Monday, June 28, 2010

Voices You Should Hear: Picture Book Author Peggy Archer

Something a bit different today - I'm pleased to be able to host picture book author Peggy Archer. Here's what she has to say about how she crafts her books...

Congratulations on the publication of your newest picture book, NAME THAT DOG! Can you tell us a bit about the book?

Thank you, Janet!

NAME THAT DOG! is an alphabet book, and a book of poems about dogs and their names. It all started when we got a puppy and named her Snickers. After we named her, I started thinking of how she actually reminded me of a snickers bar. She was a caramel color. Her ears looked kind of like milk chocolate. And she was definitely nutty! So I wrote a poem about her and her name. I had no idea at that time that this would be the start of a picture book.

I wrote more poems about Snickers, and eventually about other dogs, too, including poems about dogs’ names. It grew into the idea of writing a book about dogs and their names.

I chose the alphabet as a framework, and selected names that fit the dog’s looks or personality rather than using people’s names, although there were a few exceptions. Elvis was named for a famous person. Frank was a nickname for frankfurter. Rex was also a nickname, for T-Rex, and Oscar was named for the Oscar awards. I wanted the poems to be fun, and make the reader smile. I used a marching rhythm for Liberty (born on the 4th of July), and put yoyo tricks into the poem about YoYo. I thought that adding the breeds of the dogs pictured would be an added bonus. My own dog, Snickers, is in many of the poems. She passed away last November, but her memory will live on in this book.

I know you also have other picture books - can you tell us about them, too?

My very first book, ONE of THE FAMILY, is a Little Golden Book published in 1984. At that time most of the ‘new baby’ books were about an older sibling feeling left out and adjusting. My own kids loved new babies! We have six children. I wanted to write about a family where the new baby was accepted and fit right in. ONE OF THE FAMILY is out of print, but can be found on e-bay.

My next book didn’t come out until 2005. TURKEY SURPRISE, Dial Books for Young Readers, is a Thanksgiving picture book about two pilgrim brothers hunting for a turkey and a turkey who is trying very hard to keep out of sight. The idea came from the radio, when two DJ’s were talking about turkeys flying. I never knew that turkeys could fly, and wasn’t sure that I believed it. So I did some research, and found out that wild turkeys do, indeed, fly. After that, I knew I had to write a book where the turkey would fly. The turkey only flies on one page of the book. The real story is about the little pilgrim brother who doesn’t want to hunt for a turkey, and the story goes from there. TURKEY SURPRISE sold well, and came out in paperback from Puffin in 2007 and made the NY Times bestsellers’ list for children’s paperback books that November.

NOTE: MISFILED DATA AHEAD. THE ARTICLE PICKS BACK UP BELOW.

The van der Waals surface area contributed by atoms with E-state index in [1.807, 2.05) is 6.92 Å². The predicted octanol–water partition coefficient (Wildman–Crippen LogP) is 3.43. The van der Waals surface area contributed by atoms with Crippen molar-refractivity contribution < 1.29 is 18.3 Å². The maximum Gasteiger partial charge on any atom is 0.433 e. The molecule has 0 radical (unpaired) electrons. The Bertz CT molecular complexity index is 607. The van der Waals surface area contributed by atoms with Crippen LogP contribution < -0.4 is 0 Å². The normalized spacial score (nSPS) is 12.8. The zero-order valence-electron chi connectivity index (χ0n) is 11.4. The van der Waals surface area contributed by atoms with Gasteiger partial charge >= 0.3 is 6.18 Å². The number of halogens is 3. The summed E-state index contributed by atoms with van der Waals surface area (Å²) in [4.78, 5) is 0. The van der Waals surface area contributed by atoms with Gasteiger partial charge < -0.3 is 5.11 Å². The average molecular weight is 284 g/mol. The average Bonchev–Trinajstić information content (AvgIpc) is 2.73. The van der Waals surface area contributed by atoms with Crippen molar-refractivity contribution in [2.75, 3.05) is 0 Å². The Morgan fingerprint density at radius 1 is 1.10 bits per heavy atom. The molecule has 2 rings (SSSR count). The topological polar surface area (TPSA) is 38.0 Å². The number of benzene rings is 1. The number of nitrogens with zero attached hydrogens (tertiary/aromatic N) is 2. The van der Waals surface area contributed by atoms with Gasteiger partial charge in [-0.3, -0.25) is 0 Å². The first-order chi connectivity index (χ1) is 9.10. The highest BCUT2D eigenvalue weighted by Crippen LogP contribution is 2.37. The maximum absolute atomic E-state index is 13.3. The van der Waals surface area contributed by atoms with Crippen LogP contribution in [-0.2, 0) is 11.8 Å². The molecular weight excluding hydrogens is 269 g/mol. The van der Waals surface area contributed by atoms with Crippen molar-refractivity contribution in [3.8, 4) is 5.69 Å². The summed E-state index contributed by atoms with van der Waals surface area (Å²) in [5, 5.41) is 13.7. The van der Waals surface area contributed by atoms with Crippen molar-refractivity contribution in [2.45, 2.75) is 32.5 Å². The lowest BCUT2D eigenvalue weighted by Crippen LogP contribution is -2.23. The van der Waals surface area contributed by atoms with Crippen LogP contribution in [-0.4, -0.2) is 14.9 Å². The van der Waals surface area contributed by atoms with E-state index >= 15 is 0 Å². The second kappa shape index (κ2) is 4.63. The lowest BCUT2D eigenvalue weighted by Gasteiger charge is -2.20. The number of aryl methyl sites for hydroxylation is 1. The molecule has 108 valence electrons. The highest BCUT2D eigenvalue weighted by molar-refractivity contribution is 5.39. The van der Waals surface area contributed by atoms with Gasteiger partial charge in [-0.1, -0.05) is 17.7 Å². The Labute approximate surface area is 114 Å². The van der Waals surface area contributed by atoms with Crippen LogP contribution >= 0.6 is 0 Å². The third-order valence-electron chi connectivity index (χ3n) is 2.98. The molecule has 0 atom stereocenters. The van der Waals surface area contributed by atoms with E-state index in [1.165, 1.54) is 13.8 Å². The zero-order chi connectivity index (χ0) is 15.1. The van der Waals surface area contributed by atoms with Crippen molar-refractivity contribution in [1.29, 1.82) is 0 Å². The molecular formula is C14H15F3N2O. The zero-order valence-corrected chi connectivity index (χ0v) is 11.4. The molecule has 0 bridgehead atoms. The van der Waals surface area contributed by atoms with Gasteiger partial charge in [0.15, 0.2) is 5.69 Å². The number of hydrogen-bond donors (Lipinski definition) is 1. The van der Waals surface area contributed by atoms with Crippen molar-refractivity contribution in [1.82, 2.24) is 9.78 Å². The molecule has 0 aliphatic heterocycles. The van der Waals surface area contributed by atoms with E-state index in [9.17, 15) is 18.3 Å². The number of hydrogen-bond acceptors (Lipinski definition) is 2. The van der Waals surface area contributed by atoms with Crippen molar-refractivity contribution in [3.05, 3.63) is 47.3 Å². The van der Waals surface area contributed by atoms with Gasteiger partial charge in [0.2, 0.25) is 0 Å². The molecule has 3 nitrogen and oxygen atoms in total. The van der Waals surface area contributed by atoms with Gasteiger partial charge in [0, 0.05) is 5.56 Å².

FROM DAWN TO DREAMS: Poems for Busy Babies, Candlewick 2007, was my first book of poetry for children. Intended for babies and toddlers. I wanted to write poems about things that they could understand. I also wanted it to be something that a grownup and the child could interact with. FROM DAWN TO DREAMS is a collection of poems about very simple things that happen throughout a young child’s day—riding in the car, naptime, taking a bath, and rocking, etc. 

When you have an idea for a book, how do you structure it? Do you storyboard? Freewrite?

I think about it a lot first. Once I get the beginning in my head, then I can start writing it down on paper. Then I go to the computer to finish it. I don’t outline. I just write, beginning to end. Then revise a lot, and think about details, and tightening the story.

I can only imagine that when you surrender your story to an illustrator, you must have to believe that he or she will "get" your vision. Can you talk about that?

It’s a leap of faith! I need to trust my editor’s vision as well as that of the illustrator and the art director. In the end, I love it. The editor’s and art director’s job is to match the words with illustrations to make a book that is appealing and enjoyable to read. It’s not always what I’d imagined when I was writing. But in the end I can see that the illustrations complete the book, and make it even better. In TURKEY SURPRISE Thor Wickstrom brought the little dog into the story, which along with the expressions of the turkey, added so much to the humor of the story. Hanako Wakiyama’s illustrations for FROM DAWN TO DREAMS gave it a nostalgic dimension. And Stephanie Buscema’s wonderful dogs and detail, including paw prints on the cover and spine, in NAME THAT DOG! add more fun to the book.

Can you tell us something about your personal life – inspirations, plans for the future, goals, etc.?